Dimples were deeper than normal as Sienna found her rhythm. She and some friends were joyfully banging copper pipes against the bike racks in our school yard. Metal on metal unleashed a joy in her that I have yet to see inside the classroom. Wide eyed, she looked at me as if to ask “Can I do this?” or perhaps expecting me to be upset. I grinned back at her and asked if she felt the vibrations in her body when she hit the bike rack. And she wasn’t alone. Sebbie unleashed a wild screeching noise as he grooved to the sound coming out of his loud pipe. Another group created a rhythm as they sat in a circle and drummed to keep the same beat.

When our parent volunteer joined the group to guide them through a rendition of “Twinkle, Twinkle, Little Star” the enchantment and joy that I first noticed on Sienna’s face lit up the face of each small musician. The story is not complete without a sensory description of the sounds within our group. Snow crunching under our feet. Metal clanging sharply against metal. The quieter, more unified sound of pipes on plastic and metal containers as students drummed that seemed to weave it all together. The laughter.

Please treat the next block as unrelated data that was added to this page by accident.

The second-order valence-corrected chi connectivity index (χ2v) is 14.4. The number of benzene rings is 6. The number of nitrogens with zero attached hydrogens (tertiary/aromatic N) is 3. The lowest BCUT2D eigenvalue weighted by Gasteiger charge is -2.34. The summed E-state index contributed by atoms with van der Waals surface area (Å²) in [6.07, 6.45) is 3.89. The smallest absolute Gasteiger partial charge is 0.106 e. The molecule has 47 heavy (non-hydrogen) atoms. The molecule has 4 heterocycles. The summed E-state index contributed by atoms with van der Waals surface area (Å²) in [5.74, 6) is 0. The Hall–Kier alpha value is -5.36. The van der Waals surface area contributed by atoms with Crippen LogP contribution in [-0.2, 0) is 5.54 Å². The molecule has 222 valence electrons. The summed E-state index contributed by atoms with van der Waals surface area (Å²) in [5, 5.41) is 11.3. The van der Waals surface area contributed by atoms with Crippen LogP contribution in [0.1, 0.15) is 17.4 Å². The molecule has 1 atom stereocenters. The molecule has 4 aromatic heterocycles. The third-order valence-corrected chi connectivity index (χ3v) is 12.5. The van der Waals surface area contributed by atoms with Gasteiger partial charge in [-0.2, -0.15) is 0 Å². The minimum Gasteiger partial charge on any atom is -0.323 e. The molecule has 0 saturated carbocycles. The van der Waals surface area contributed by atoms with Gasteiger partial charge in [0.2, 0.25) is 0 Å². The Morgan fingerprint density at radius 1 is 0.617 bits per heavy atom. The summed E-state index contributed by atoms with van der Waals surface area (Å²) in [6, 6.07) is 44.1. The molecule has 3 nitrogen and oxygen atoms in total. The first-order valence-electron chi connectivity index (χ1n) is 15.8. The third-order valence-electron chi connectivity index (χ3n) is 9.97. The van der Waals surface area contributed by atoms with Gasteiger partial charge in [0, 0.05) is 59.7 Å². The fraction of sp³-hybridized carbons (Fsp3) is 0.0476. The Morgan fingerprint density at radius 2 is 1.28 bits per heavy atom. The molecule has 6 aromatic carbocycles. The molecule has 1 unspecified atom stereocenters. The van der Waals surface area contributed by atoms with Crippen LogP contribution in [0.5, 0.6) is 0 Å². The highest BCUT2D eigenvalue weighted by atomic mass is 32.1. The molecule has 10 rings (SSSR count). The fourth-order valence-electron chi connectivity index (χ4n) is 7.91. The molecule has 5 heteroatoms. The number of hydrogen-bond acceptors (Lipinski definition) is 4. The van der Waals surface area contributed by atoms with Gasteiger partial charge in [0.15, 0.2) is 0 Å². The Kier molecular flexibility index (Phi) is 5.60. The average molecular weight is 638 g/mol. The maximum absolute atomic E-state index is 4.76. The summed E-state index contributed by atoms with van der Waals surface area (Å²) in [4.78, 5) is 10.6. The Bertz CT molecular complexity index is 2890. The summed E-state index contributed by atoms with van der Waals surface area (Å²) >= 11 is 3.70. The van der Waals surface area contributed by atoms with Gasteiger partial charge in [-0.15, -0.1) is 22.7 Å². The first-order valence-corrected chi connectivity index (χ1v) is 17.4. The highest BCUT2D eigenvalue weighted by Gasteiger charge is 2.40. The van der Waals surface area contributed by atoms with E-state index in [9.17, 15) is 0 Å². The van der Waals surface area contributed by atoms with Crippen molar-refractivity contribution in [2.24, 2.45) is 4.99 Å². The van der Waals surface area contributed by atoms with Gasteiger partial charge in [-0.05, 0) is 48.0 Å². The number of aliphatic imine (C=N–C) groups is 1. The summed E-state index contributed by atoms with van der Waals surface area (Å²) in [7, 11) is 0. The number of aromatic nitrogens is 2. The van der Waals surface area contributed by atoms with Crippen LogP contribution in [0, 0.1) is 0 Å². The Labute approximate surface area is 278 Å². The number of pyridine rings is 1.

Merely playing outside with copper pipes does not fit into the dominant discourse of mainstream education but it slides beautifully into how to make sense of Life and our local place. The learning arrived in abundance and I always feel a sense of surprise, then recognition. As one child was pulling a pipe out of a bin, he was saying it was “plus court” (shorter) than the other ones. Another child held up a pipe and we talked about how the pipe was taller than him. Music making transitioned into serious building as some students built an elaborate machine, while others built a camping kitchen and pretended to cook for each other.